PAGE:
Blind from an early age and self-taught in the law, Chen is frequently described as a “barefoot lawyer” who advocates for the victims of forced abortion and sterilization and the welfare of the women and poor. He is best known for exposing massive abuses in official family-planning policy, often involving violence and forced abortions. In 2005, he became internationally known for organizing a class-action lawsuit against the city of Linyi in Shandong for violent enforcement of the one-child policy.
As a result of this lawsuit, Chen was placed under house arrest from September 2005 to March 2006, with a formal arrest in June 2006. During his trial, Chen’s attorneys were forbidden access to the court, leaving him without a proper defender. On August 24, 2006, Chen was sentenced to four years and three months for “damaging property and organizing a mob to disturb traffic.”
Chen was released from prison on 8 September 8, 2010 after serving his full sentence, but remained under house arrest or “soft detention” at his home in Dongshigu Village. Chen and his wife were reportedly beaten shortly after a human rights group released a video of their home under intense police surveillance on February 9, 2011.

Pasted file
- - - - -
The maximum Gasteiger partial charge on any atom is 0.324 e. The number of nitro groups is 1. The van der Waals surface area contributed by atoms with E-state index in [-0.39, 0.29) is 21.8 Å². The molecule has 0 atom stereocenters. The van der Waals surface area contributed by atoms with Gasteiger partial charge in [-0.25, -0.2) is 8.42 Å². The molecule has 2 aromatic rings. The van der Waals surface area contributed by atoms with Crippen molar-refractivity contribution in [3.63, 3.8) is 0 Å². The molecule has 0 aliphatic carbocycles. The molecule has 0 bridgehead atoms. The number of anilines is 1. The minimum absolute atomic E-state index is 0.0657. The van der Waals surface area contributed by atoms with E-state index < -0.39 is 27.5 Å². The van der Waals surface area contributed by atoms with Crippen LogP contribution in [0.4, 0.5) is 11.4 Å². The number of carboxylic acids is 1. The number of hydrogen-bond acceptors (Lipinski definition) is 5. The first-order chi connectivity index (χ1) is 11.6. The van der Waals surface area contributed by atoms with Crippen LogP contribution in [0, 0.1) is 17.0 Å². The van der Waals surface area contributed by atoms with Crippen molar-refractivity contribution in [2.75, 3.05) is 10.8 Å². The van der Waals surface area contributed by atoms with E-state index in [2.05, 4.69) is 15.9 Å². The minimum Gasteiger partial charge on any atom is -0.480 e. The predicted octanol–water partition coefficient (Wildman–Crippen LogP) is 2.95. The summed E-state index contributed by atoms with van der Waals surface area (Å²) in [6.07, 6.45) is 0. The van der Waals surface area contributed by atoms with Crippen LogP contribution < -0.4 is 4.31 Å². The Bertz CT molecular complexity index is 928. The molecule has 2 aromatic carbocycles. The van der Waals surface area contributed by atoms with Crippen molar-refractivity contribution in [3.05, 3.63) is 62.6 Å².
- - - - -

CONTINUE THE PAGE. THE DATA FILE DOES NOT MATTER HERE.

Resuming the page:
Chen’s case received sustained international attention, with the U.S. State Department, the British Foreign Secretary, Human Rights Watch, and Amnesty International issuing appeals for his release; the latter group designated him a prisoner of conscience. Chen is a 2007 laureate of the Ramon Magsaysay Award and in 2006 was named to the Time 100.
On April 22, 2012, Chen escaped his house arrest and fled to the U.S. Embassy in Beijing. After negotiations with the Chinese government, he left the embassy for medical treatment on May 2, 2012, and on May 19, 2012, Chen, his wife, and his two children were granted U.S. visas and departed Beijing on a commercial flight, arriving the same day in New York City. He is residing in New York City with his family.
Geng He, 46, is the wife of human rights lawyer Gao Zhisheng. Geng completed her university studies in accounting in China. She and Gao Zhisheng married in August 1990. Between 2000 and 2006, she worked as a paralegal and accountant at a Beijing law firm, a law firm founded and directed by her husband.
In March 2009, a month after Chinese officials reportedly detained her husband, Geng escaped from China with her two children. Since arriving in the United States, she has advocated tenaciously on behalf of her husband and other victims of human rights violation in China through interviews and appeals. On February 14, 2012, she testified before Congressional-Executive Commission on China on the topic of her persecuted husband.